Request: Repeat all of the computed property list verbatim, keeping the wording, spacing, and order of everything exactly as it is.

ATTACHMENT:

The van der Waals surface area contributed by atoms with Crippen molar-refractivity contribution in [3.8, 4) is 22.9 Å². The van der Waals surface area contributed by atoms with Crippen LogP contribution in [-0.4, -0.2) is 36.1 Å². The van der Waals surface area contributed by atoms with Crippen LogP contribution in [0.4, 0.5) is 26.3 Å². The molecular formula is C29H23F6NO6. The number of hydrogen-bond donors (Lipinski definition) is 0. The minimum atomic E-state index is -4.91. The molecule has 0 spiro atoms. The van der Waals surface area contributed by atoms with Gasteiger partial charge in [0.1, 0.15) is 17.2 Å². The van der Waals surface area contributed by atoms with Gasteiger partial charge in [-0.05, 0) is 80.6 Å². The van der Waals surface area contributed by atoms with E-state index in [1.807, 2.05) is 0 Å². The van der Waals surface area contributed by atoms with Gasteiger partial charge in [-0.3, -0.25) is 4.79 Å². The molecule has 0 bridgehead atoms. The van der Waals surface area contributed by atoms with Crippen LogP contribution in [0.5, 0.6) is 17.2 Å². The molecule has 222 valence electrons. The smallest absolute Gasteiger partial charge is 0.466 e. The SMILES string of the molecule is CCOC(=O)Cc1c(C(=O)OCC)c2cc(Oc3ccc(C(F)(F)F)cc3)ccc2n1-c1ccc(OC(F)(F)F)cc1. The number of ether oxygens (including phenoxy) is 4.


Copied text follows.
The van der Waals surface area contributed by atoms with Crippen molar-refractivity contribution in [3.8, 4) is 22.9 Å². The van der Waals surface area contributed by atoms with Crippen LogP contribution in [-0.4, -0.2) is 36.1 Å². The van der Waals surface area contributed by atoms with Crippen LogP contribution in [0.4, 0.5) is 26.3 Å². The molecular formula is C29H23F6NO6. The number of hydrogen-bond donors (Lipinski definition) is 0. The minimum atomic E-state index is -4.91. The molecule has 0 spiro atoms. The van der Waals surface area contributed by atoms with Gasteiger partial charge in [0.1, 0.15) is 17.2 Å². The van der Waals surface area contributed by atoms with Gasteiger partial charge in [-0.05, 0) is 80.6 Å². The van der Waals surface area contributed by atoms with E-state index in [1.807, 2.05) is 0 Å². The van der Waals surface area contributed by atoms with Gasteiger partial charge in [-0.3, -0.25) is 4.79 Å². The molecule has 0 bridgehead atoms. The van der Waals surface area contributed by atoms with Crippen LogP contribution in [0.5, 0.6) is 17.2 Å². The molecule has 222 valence electrons. The smallest absolute Gasteiger partial charge is 0.466 e. The SMILES string of the molecule is CCOC(=O)Cc1c(C(=O)OCC)c2cc(Oc3ccc(C(F)(F)F)cc3)ccc2n1-c1ccc(OC(F)(F)F)cc1. The number of ether oxygens (including phenoxy) is 4.